I’ve been collecting magazines ever since I was 13. From the days of J-14 and M magazine, I loved reading horoscopes with my friends, flipping through the celebrity gossip pages and obsessing over Nick Jonas posters. Things haven’t changed much today, I still enjoy reading the occasional People or Cosmo gossip and fashion columns, all while still obsessing over Nick Jonas.
Magazines are the reason I decided to pursue a career in graphic design. I love the entire process of creating a publication, everything from the brainstorming, mood boards and shoots to editorials, articles and layouts. To me sitting down with a magazine is more like an experience, much like reading a book. The designer in me tends to appreciate detail qualities such as: the texture of paper, typefaces, special finishes, use of color, photography and layout organization.
Now, it would be easy to discuss some of my favorite gossip and fashion magazines, but today I want to share with you a list of a few publications that are a little more special. Each has quirky qualities that puts it in my top 5. So here’s a few for other design fanatics and magazine junkies like me:
Side note: let me know if you’d like me to do a full magazine collection with some more of my favorites. And if I’m missing out on any magazines, then please let me know what I should pick up in a comment below!
Frankie is a bi-monthly magazine based in Australia. They describe themselves as a smart, funny, sarcastic, friendly, cute, rude, artsy, curious and caring magazine. Frankie covers almost everything: design, art, photography, fashion, travel, music, craft, interiors and real-life stories. Their content is extremely witty and full of personality, making it an easy Sunday morning read and they make great coffee table accessories because of how beautifully designed the pages are. They use gorgeous original photography and artwork combined with simplistic typography, printed on matte pages. Plus, they often put free postcards or posters in the issues that are way too cute to pass up. They also release a smaller issue titled a little bit crafty, which features DIY projects and ideas that will give you serious crafty feels.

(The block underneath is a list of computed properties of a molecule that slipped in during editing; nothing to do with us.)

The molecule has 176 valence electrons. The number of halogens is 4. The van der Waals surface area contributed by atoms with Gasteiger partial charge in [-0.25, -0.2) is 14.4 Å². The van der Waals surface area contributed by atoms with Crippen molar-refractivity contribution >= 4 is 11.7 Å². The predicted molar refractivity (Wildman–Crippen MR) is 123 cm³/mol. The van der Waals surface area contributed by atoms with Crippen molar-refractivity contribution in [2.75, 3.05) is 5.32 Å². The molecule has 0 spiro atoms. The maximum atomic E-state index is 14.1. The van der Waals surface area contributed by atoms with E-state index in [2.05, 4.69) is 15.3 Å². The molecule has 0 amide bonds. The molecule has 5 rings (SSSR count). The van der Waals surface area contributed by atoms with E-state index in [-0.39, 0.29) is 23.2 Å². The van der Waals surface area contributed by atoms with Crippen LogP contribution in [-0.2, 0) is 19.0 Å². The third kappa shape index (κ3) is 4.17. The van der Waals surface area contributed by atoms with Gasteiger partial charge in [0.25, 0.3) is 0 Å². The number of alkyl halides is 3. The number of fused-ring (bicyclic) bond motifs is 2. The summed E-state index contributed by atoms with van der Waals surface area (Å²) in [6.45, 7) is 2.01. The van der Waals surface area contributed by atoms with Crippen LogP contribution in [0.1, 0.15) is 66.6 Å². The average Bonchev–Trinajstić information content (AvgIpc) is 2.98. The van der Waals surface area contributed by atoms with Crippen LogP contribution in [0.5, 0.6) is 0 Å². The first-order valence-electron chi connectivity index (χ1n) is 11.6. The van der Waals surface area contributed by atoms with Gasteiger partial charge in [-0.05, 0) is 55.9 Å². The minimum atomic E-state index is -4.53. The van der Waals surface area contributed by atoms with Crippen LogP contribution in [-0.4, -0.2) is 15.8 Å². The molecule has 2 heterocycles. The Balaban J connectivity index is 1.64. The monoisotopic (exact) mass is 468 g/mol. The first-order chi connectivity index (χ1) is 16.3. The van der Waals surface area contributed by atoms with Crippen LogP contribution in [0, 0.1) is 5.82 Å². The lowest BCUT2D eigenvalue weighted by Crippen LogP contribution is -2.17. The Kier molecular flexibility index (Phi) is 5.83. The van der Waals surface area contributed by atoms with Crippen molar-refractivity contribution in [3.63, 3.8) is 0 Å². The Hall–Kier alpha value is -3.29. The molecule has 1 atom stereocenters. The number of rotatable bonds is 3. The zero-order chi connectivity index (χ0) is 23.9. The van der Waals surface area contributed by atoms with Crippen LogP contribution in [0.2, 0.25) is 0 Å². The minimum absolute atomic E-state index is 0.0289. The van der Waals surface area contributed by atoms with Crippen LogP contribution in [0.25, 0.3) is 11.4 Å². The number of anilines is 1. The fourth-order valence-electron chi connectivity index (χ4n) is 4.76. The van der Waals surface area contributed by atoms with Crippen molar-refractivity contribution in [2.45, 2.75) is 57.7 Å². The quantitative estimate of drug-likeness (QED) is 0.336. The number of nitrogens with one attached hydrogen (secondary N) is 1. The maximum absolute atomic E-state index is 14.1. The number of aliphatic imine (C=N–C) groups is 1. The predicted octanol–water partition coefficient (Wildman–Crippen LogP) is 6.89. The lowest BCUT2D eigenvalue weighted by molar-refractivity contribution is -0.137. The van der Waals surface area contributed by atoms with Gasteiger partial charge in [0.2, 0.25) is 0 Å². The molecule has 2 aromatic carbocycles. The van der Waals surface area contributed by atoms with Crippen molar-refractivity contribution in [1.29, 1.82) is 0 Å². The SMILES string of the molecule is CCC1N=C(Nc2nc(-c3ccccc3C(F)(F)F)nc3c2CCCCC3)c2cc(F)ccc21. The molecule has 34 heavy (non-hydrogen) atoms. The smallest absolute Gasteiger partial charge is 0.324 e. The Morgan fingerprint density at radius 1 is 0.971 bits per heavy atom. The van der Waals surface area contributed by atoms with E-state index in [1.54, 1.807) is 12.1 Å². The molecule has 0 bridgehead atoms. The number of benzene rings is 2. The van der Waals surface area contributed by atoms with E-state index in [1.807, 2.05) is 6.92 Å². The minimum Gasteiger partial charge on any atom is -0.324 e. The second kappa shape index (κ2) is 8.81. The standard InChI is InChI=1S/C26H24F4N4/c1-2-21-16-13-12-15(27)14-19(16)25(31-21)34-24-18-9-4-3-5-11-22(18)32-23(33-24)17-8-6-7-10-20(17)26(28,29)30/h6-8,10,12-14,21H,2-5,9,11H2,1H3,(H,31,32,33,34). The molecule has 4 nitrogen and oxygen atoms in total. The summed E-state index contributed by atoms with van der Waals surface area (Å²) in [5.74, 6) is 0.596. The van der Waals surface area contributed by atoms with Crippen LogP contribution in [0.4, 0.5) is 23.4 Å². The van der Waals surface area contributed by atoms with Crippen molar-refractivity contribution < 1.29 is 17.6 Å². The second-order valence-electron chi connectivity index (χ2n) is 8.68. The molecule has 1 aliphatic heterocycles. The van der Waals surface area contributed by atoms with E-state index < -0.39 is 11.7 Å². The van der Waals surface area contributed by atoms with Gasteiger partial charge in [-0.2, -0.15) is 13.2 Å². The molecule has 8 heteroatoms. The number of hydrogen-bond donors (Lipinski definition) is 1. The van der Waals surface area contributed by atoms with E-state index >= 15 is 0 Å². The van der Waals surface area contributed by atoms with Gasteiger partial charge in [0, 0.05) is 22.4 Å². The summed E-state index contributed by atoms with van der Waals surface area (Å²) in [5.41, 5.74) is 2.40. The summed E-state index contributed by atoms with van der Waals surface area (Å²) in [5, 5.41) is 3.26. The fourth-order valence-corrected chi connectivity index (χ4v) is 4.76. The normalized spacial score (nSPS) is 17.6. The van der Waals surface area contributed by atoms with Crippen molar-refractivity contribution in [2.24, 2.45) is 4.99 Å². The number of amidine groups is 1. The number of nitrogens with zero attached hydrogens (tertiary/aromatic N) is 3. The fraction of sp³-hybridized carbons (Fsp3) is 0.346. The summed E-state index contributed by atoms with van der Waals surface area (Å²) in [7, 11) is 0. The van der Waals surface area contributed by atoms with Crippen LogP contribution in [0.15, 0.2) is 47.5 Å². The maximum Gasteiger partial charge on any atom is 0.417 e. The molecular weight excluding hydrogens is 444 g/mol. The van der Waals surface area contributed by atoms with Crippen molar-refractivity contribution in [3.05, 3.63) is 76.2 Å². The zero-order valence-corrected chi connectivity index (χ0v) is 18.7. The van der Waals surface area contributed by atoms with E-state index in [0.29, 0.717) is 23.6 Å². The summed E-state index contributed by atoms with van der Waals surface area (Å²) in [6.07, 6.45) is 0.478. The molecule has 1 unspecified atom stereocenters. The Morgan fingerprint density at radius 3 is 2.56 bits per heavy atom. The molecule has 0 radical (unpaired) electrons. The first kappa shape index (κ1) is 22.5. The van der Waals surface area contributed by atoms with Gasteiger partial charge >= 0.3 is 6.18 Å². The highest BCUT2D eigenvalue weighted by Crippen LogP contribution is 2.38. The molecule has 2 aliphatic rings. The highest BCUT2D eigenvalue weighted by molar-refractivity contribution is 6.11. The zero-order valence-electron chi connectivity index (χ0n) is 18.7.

Juxtapoz (pronounced Jucks-tah-pose) is an essential magazine for any designer. It’s a pretty iconic publication that was created by a group of artists and collectors to both help define and celebrate urban alternative and underground contemporary art. This magazine isn’t for everyone, but it’s definitely a good one to pick up every now and then to stay up-to-date on the art and design culture .
Hooray! (yes it’s spelled with an exclamation point) is an independent party and entertaining magazine that was founded in 2013. Based in Australia, this magazine is bi-monthly and offers sustenance, styling, atmosphere and celebrations that inspire the mind, the eye, the spirit and the stomach. Hooray! is full of beautifully large photos and minimalistic typography that makes it a heavily visual magazine; however, it’s still full of great content too, including: recipes, real-life stories and DIYs. It’s perfect for anyone who is looking for inspiration and ideas for an upcoming event.
Wired is a heavily content based magazine that discusses more serious issues, ideas and information every month. Topics cover: technology, business, science and design. It’s a great source for designers to read about breakthroughs, innovations, up-and-coming industries and new ways of thinking. The layouts are efficiently designed and creative with typography and graphics, making Wired a quality magazine that has great visuals supported by incredibly informative content. Wired also has a great website and digital edition of their publication where you can read on-the-go.
Watad magazine is an art, architecture and design publication based in the Middle East, discussing topics local to the region. Each issue covers a certain theme which dictates the content and design. This specific issue, titled Transmigration, talks about “spaces that take on mythological significance and transcend generations, enshrining cultural systems within spatial constructs,” as described by Watad. Although I do appreciate the amount of work that goes into the articles, I mostly love this magazine because of it’s unique aesthetic. Watad is printed using soy inks on wood free and recycled paper, giving the magazine a very raw and vulnerable feel, which is why they chose to have an exposed spine binding. It's great for those who like to stay informed about the art and design culture throughout the region or if you simply enjoy quality design and photography.